Bowman backs emission co-ordinator, public reports
Read this article for free:
Already have an account? Log in here »
To continue reading, please subscribe with this special offer:
All-Access Digital Subscription
$4.75 per week*
- Enjoy unlimited reading on winnipegfreepress.com
- Read the E-Edition, our digital replica newspaper
- Access News Break, our award-winning app
- Play interactive puzzles
*Pay $19.00 every four weeks. GST will be added to each payment. Subscription can be cancelled anytime.
Hey there, time traveller!
This article was published 10/09/2015 (2699 days ago), so information in it may no longer be current.
MAYOR Brian Bowman said Winnipeg needs a climate change co-ordinator and committed to making reports about the city’s greenhouse gas emissions public.
Last week, the city allowed the contract for climate change co-ordinator Sean Madden to lapse and stated the position is under review. It was later revealed Madden had authored a report stating the city is not meeting reduction targets for greenhouse gas emissions, but that report was not made public.
On Wednesday, Bowman said the city will fill the position for a climate change co-ordinator and pledged to release future emissions reports.
“We do need a co-ordinator,” Bowman said.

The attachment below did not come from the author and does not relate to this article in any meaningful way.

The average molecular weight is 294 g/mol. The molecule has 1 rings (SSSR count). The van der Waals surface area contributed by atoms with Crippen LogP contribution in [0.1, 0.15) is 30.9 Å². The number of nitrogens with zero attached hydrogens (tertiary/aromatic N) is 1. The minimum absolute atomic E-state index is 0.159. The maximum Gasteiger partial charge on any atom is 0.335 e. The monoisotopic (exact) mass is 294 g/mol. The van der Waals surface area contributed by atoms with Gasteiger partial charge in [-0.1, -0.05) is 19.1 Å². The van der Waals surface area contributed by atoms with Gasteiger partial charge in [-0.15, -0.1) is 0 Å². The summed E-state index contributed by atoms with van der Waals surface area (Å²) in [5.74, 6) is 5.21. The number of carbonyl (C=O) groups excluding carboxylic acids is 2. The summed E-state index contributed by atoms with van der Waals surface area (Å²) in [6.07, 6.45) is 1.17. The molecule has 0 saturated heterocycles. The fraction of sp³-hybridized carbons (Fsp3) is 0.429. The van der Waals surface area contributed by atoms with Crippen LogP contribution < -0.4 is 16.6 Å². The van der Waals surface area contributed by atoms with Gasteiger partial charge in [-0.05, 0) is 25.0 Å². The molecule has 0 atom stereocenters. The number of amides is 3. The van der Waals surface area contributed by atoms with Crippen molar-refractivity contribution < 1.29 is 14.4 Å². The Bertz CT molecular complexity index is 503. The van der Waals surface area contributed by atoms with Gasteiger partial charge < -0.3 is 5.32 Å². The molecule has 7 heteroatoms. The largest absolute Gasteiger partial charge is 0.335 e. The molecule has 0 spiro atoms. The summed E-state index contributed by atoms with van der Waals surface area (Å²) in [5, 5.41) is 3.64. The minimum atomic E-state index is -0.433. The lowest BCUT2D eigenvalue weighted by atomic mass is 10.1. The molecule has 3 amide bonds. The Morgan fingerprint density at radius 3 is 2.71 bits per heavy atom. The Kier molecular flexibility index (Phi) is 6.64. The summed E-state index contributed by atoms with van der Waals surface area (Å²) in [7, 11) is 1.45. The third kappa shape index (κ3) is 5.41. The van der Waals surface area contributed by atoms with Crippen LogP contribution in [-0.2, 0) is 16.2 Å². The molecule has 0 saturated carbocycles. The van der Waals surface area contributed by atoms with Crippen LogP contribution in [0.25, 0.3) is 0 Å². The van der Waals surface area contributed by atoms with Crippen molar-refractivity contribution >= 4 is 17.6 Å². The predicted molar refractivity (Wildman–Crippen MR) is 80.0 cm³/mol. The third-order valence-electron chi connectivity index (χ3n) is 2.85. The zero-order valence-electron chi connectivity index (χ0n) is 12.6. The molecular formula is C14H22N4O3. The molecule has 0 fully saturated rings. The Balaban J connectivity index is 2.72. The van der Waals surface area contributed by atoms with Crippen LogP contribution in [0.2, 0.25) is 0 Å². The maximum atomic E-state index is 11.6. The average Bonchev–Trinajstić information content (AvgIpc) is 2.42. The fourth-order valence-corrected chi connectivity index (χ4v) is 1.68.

In 2009, council approved a plan to cut city greenhouse gas emissions by 20 per cent by 2019.
“That work has to happen,” said Bowman, who campaigned last year on a promise of more openness at city hall. “We have lots more work to do.”
Winnipeg chief planner Braden Smith said earlier this week the city did not conduct a full inventory of its emissions in 2009. As a result, the reduction target for 2019 is tougher to achieve.
Wednesday, Smith said Madden’s final report is almost ready to send to senior city officials. He said he hopes to package it with a completed community climate change action plan, which would chronicle ways for all of Winnipeg — not just city facilities — to cut emissions.
“The community emissions piece is even more significant,” Smith said. The city’s corporate emissions — greenhouse gases emanating from city-owned buildings, vehicles, landfills and lights — amount to a small fraction of the emissions in Winnipeg, he said.
It should take about six weeks for the reports to work their way through the administrative system and be made public, Smith said.
Bowman said he looked forward to seeing them. “This is an important file for me and one I’ve been working on implementing with other big-city mayors,” he said. “A good chunk of global greenhouse gases comes from our cities.”
At a Federation of Canadian Municipalities meeting in July, Bowman and 20 other mayors passed a resolution committing to greenhouse gas emissions reduction targets in all government levels.
Bowman also committed Wednesday to strengthening the mayor’s environmental advisory committee, which has not met since his election in October.